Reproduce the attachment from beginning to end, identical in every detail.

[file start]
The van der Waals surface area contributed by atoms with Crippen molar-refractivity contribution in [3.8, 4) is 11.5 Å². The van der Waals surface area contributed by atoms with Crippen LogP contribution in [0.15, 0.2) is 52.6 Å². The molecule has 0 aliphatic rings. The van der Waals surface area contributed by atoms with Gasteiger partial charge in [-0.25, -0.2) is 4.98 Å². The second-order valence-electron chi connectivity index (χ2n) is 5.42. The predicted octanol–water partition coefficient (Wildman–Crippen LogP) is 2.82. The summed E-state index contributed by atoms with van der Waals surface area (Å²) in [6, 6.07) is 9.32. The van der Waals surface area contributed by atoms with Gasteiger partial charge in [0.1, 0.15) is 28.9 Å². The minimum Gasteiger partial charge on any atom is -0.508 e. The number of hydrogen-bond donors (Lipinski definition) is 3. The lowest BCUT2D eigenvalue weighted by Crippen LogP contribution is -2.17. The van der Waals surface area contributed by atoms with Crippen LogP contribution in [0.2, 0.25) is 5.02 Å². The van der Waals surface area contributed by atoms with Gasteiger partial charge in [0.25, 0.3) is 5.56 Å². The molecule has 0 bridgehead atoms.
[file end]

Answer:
The van der Waals surface area contributed by atoms with Crippen molar-refractivity contribution in [3.8, 4) is 11.5 Å². The van der Waals surface area contributed by atoms with Crippen LogP contribution in [0.15, 0.2) is 52.6 Å². The molecule has 0 aliphatic rings. The van der Waals surface area contributed by atoms with Gasteiger partial charge in [-0.25, -0.2) is 4.98 Å². The second-order valence-electron chi connectivity index (χ2n) is 5.42. The predicted octanol–water partition coefficient (Wildman–Crippen LogP) is 2.82. The summed E-state index contributed by atoms with van der Waals surface area (Å²) in [6, 6.07) is 9.32. The van der Waals surface area contributed by atoms with Gasteiger partial charge in [0.1, 0.15) is 28.9 Å². The minimum Gasteiger partial charge on any atom is -0.508 e. The number of hydrogen-bond donors (Lipinski definition) is 3. The lowest BCUT2D eigenvalue weighted by Crippen LogP contribution is -2.17. The van der Waals surface area contributed by atoms with Crippen LogP contribution in [0.2, 0.25) is 5.02 Å². The van der Waals surface area contributed by atoms with Gasteiger partial charge in [0.25, 0.3) is 5.56 Å². The molecule has 0 bridgehead atoms.